SYDNEY —A public meeting will be held in early March to consider changes to municipal land-use bylaws used to regulate the construction of wind turbines
Cape Breton Regional Municipality council passed a motion Tuesday to adopt a public participation program to offer the public a forum to comment on and critique the current regulatory provisions and various alternatives, which were made in a recent CBRM staff issue paper.
“(The) public participation program (is) solely on issue of how we are currently regulating wind turbines and whether or not we should change the current provisions,” said municipal planner Malcolm Gillis.
Over 60 people attended a similar public forum, including two open houses, in 2005, that led to a generally enthusiastic support of wind turbine development.
However, amendments made to the CBRM’s development standards didn’t designate locations where utility-scale wind turbines were to be placed, except for a setback pertaining to the height of the tower.
A call to investigate wind turbine regulation comes after Janet and Bruce Fraser of Hinchey Avenue in New Waterford made a presentation before council’s committee of the whole in October.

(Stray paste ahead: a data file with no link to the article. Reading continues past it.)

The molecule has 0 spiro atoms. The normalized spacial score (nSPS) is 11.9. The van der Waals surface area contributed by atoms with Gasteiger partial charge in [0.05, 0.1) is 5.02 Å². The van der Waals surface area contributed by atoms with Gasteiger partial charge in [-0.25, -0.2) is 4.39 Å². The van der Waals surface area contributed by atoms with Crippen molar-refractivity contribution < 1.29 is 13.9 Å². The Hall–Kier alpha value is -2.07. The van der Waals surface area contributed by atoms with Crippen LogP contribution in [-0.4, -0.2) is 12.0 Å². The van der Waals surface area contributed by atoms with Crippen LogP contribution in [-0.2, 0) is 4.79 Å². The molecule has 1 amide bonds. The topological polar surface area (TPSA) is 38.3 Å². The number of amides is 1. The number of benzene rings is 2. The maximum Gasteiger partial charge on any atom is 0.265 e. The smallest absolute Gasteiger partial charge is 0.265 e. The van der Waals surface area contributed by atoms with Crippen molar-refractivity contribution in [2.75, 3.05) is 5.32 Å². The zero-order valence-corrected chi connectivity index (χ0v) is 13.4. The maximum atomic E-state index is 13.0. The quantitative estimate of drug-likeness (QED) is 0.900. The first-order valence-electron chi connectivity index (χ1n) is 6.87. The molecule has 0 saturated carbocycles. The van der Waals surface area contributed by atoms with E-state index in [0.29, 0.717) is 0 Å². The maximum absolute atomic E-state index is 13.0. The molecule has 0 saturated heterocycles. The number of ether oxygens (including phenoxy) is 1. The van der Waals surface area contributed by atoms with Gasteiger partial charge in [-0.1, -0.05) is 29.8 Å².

Bruce Fraser acquired the property in a CBRM tax sale, and although it was within an industrially zoned corridor, the Fraser family later sought an amendment from CBRM to permit residential development.
The CBRM’s staff issue paper focus on four aspects: how the Fraser’s got a building/development permit to construct a single-detached dwelling in an industrially zoned corridor; the process that led to the adoption of the current CBRM land-use policy regulating utility-scale wind turbines; a review of the new phenomenon of utility-scale wind turbines; and a review of the current legal mechanisms that could be used to regulate wind turbine development.
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